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Parathyroid Gland Hyperparathyroidism Hyoparathyroidism.

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Parathyroid Gland Hyperparathyroidism Hyoparathyroidism
Page 1: Parathyroid Gland  Hyperparathyroidism  Hyoparathyroidism.

Parathyroid Gland



Page 2: Parathyroid Gland  Hyperparathyroidism  Hyoparathyroidism.

Overivew the parathyroid glands

• Is located in the neck in the posterior aspect of the thyroid gland• Secretes parathormone, regulates calcium & phosphorus metabolism• Increased parathormone: increased absorption of calcium from kidney,

intestine, bones---increased serum calcium level• Its action increases by the presence of Vitamin D• Tends to decrease phosphorus blood level• Ca ions regulate the hormone; as serum Ca increases secretion of

parathormone decreases• Excess parathormone— increased Calcium; a life-threatening condition• When Ca & phosphorus serum level increases—calcium phosphate

precipitate in various organs—tissue calcification

Page 3: Parathyroid Gland  Hyperparathyroidism  Hyoparathyroidism.


• Is characterized by bone decalcification & renal calculi• Primary occurs in women more than men; in 50% no symptoms • Secondary occurs in chronic renal failure called renal rickets; as a result

of phosphorus retention, increased stimulation of parathyroid gland Manifestations: signs-related to increased serum calcium involve several

body systems:• Apathy, fatigue, muscle weakness, nausea/vomiting, constipation,

hypertension, dysrhythmias; all are related to increased blood Ca• Psychological changes: irritability—neurosis—psychosis; as a result of

direct effect of Ca on brain; increased Ca ions—decreased excitation • Kidney stones• Musculoskeletal symptoms; demineralization: skeletal pain in the back,

joint pain on weight bearing; pathological fracture; deformities

Page 4: Parathyroid Gland  Hyperparathyroidism  Hyoparathyroidism.

Medical management

• Diagnosis: elevated Ca & parathormone in blood plus other tests Parathyroidectomy Surgery may be delayed for asymptomatic patients with mildly elevated

Ca Hydration therapy : because of kidney involvement• Fluid intake of 2 liters is encouraged;• Cranberry juice is recommended to reduce urinary pH• Thiazide diuretics are avoided –they decrease renal excretion of Ca• Avoid dehydration; seek help for vomiting, diarrhea

Page 5: Parathyroid Gland  Hyperparathyroidism  Hyoparathyroidism.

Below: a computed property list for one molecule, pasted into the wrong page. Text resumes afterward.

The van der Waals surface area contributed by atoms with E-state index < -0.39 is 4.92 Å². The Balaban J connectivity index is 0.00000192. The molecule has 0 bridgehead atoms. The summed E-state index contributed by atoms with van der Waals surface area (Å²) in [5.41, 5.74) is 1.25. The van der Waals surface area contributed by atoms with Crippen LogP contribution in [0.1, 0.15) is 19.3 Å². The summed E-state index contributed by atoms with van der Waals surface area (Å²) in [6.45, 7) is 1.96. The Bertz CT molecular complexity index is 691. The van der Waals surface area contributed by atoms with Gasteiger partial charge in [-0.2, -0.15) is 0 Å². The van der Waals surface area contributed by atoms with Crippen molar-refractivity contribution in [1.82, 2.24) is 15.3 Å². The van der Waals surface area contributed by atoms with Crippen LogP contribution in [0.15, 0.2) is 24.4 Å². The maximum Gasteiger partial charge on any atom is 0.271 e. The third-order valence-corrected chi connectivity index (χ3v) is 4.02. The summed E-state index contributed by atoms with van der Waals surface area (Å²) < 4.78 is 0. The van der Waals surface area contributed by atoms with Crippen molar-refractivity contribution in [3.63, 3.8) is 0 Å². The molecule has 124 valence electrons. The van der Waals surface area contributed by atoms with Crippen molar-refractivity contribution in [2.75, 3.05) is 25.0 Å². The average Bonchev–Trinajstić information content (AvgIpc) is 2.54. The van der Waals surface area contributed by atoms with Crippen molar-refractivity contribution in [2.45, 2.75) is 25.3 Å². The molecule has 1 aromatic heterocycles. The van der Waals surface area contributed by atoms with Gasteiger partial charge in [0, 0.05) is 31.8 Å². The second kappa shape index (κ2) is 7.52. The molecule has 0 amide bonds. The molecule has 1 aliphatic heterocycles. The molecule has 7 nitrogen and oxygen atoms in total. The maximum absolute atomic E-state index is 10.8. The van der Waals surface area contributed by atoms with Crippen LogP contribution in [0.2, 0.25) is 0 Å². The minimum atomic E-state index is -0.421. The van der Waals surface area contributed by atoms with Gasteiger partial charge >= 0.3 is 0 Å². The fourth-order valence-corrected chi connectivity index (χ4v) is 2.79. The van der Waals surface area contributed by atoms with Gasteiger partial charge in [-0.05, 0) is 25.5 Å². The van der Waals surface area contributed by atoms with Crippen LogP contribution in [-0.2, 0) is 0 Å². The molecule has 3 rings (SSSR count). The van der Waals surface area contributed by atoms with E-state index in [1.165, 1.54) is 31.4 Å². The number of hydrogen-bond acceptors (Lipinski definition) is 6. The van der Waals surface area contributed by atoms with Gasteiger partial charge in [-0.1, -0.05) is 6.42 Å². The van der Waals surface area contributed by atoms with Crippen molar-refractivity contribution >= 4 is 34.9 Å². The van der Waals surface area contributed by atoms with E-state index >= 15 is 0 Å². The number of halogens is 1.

Medical management

Mobility is encouraged; walking Stressed bone release less Ca Bed rest increases Ca excretion and risk of renal calculi Oral phosphates lower Ca but long-term use is not recommended ,

because of formation of calcium-phosphate complex Diet & medication: Meet the nutritional needs avoid diet with restricted or excess Ca In peptic ulcer give antacids; protein to offset anorexia Management of constipation Improve appetite Prune juice, stool softeners, physical activity, fluid intake to offset


Page 6: Parathyroid Gland  Hyperparathyroidism  Hyoparathyroidism.

Nursing management

• Help patients and families deal with their feelings; to understand the psychological changes

• Promote adherence to medical management: hydration, diet, mobility• Monitor for signs of tetany , a post operative complication of

parathyroidectomy• Read self-care check list CHART 42-9 P. 1274.

Hypercalcemic crisis: a life-threatening situation due to extreme elevation of serum Ca; 15mg/dL, 3.7 mmol/L

• Including neurologic, cardiovascular, renal changes• Management: IV hydration, diuretics, phosphate therapy• Calcitonin or dialysis may be used in emergency situation

Page 7: Parathyroid Gland  Hyperparathyroidism  Hyoparathyroidism.


• The cause: Inadequate secretion of parathormone due to surgery

• Less common cause: atrophy of the gland

• Parathormone deficiency—increased serum phosphate

• Absence of parathormone, there is Hypocalcemia & hyperphosphatemia Decreased absorption of intestinal Ca Decreased resorption of Ca from bones and renal tubules

Page 8: Parathyroid Gland  Hyperparathyroidism  Hyoparathyroidism.


Clinical manifestations• Irritability of the neuromuscular system• Tetany: a general muscle hypertonia, with tremor & spasmodic or

uncoordinated contractions• Latent tetany: numbness, tingling & cramps in the extremities, stiffness

in hands & feet • Overt tetany: bronchospasm, laryngeal & carpopedal spasm, dysphagia,

dysrhythmias; hypotension Positive Trousseau’s sign; positive chvostek’s sign Blood tests: Ca level is 5-6 mg/dl--tetany; elevated phosphate level• X-ray: increased bone density

Page 9: Parathyroid Gland  Hyperparathyroidism  Hyoparathyroidism.

Medical management

Iv calcium gluconate• If irritability & seizures do not decrease immediately—sedative agents,